State of the Union Address Mentions Medicare Reform, Bioterror Prep
President Bush called on Congress last night to pass a patients' bill of rights and legislation reforming Medicare that includes a prescription drug benefit, saying, "Americans know economic security can vanish in an instant without health security." The proposals were included under the third of three main goals outlined by the president in his first State of the Union address: winning the war on terrorism, bolstering homeland security and repairing the nation's economy. Bush also said his proposed budget advances the second goal by increasing funding for both bioterrorism preparedness and emergency response capabilities. "We will develop vaccines to fight anthrax and other deadly diseases. We'll increase funding to help states and communities train and equip our heroic police and firefighters," he said. In addition, the president introduced a new voluntary service program for Americans, called the U.S.A. Freedom Corps, that will work to increase homeland security, and he called on retired doctors and nurses to make themselves available in "major emergencies" through that program. Returning to an issue that Congress has debated since the Sept. 11 attacks on the World Trade Center and the Pentagon, Bush urged lawmakers to pass an economic stimulus package that would provide health insurance subsidies to unemployed workers, as well as tax credits for purchasing coverage. Finally, he asked Congress to approve a "historic increase in spending for veterans health" (Bush speech text, New York Times, 1/30).
In the 48-minute address, Bush sought to link the success so far in the war on terrorism into support for his domestic goals, including his health care proposals, the Washington Post reports. "We have clear priorities and we must act at home with the same purpose and resolve we have shown overseas," he said (Milbank, Washington Post, 1/30). The Los Angeles Times reports that Bush called on Congress to apply the "same spirit of cooperation" and bipartisanship seen in the war to domestic issues (Brownstein, Los Angeles Times, 1/30). To that end, lawmakers from both parties said they were pleased that Bush's speech put health care "back at the top of the policy agenda" (Brosnan, Memphis Commercial Appeal, 1/30). And in the Democratic response to Bush's speech, House Minority Leader Richard Gephardt (D-Mo.) affirmed his party's support for the president's foreign agenda and urged cooperation on domestic matters. "Now is not the time for finger-pointing or politics as usual," he said.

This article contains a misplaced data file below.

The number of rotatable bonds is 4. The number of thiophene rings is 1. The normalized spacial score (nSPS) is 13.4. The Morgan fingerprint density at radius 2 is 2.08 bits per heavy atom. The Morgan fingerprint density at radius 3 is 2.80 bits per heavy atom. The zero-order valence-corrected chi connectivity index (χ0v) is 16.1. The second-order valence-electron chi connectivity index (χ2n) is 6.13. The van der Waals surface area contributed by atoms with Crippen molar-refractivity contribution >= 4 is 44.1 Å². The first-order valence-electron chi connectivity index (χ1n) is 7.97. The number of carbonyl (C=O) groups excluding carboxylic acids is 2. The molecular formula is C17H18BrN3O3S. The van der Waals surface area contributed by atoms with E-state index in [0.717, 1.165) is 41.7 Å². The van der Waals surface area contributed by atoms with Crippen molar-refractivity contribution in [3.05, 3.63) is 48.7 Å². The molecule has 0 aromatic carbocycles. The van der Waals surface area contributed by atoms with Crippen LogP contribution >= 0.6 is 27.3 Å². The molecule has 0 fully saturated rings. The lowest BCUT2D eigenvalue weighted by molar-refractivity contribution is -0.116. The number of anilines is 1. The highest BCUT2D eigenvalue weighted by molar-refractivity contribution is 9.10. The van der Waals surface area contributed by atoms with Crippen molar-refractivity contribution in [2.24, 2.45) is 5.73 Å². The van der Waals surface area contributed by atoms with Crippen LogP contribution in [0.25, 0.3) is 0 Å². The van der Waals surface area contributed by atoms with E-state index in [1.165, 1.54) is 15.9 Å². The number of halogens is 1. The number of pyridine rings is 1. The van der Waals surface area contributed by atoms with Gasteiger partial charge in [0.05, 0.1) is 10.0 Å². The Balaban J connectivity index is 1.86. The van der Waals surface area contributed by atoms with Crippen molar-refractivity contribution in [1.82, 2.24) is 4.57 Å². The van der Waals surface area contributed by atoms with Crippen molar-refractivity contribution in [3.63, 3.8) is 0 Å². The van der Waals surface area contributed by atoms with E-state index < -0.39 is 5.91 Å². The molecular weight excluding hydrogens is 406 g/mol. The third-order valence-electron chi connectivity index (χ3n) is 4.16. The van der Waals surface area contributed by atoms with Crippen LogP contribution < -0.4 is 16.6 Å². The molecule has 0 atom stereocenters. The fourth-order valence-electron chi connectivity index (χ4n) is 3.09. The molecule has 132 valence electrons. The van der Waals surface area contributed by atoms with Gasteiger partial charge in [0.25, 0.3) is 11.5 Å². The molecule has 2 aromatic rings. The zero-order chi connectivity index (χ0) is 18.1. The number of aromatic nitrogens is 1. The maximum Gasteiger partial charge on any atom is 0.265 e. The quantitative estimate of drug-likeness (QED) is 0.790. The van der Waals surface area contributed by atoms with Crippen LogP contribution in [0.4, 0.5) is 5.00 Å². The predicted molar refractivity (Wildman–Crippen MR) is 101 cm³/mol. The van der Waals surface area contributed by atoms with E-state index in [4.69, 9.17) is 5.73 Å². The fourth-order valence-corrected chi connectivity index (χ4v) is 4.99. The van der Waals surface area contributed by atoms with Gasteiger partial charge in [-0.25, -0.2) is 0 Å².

Nevertheless, Gephardt and other Democrats indicated that the two sides remain divided on several health care issues. "Our values call for helping patients and older Americans -- not just big HMOs and pharmaceutical companies -- ensuring that seniors don't have to choose between food and medicine," Gephardt said (Mitchell, New York Times, 1/30). In addition, the Los Angeles Times reports that the president "made the call for conciliation [on domestic matters] without signaling any substantive concessions on the key issues that have divided the sides" (Brownstein, Los Angeles Times, 1/30). For instance, in the few remarks Bush made about health care, he repeated his call for tax credits for the unemployed and broad-scale Medicare reform with a market-based component, two ideas opposed by many Democrats. Moreover, the two parties remain divided over the scope and size of a drug benefit under Medicare. Earlier this week, Bush proposed spending $190 billion over 10 years to reform Medicare, including $77 million to provide a benefit to seniors with incomes up to 150% of the federal poverty level, or $13,000 a year (Toner, New York Times, 1/30). Sen. Majority Leader Tom Daschle (D-S.D.) criticized the drug benefit plan, saying, "I don't think it's an idea that goes nearly far enough. ... [The drug benefit] falls far short of the universal approach that all Democrats and I think some Republicans support" (Hutcheson/Kuhnhenn, Philadelphia Inquirer, 1/30).This is part of the California Healthline Daily Edition, a summary of health policy coverage from major news organizations. Sign up for an email subscription.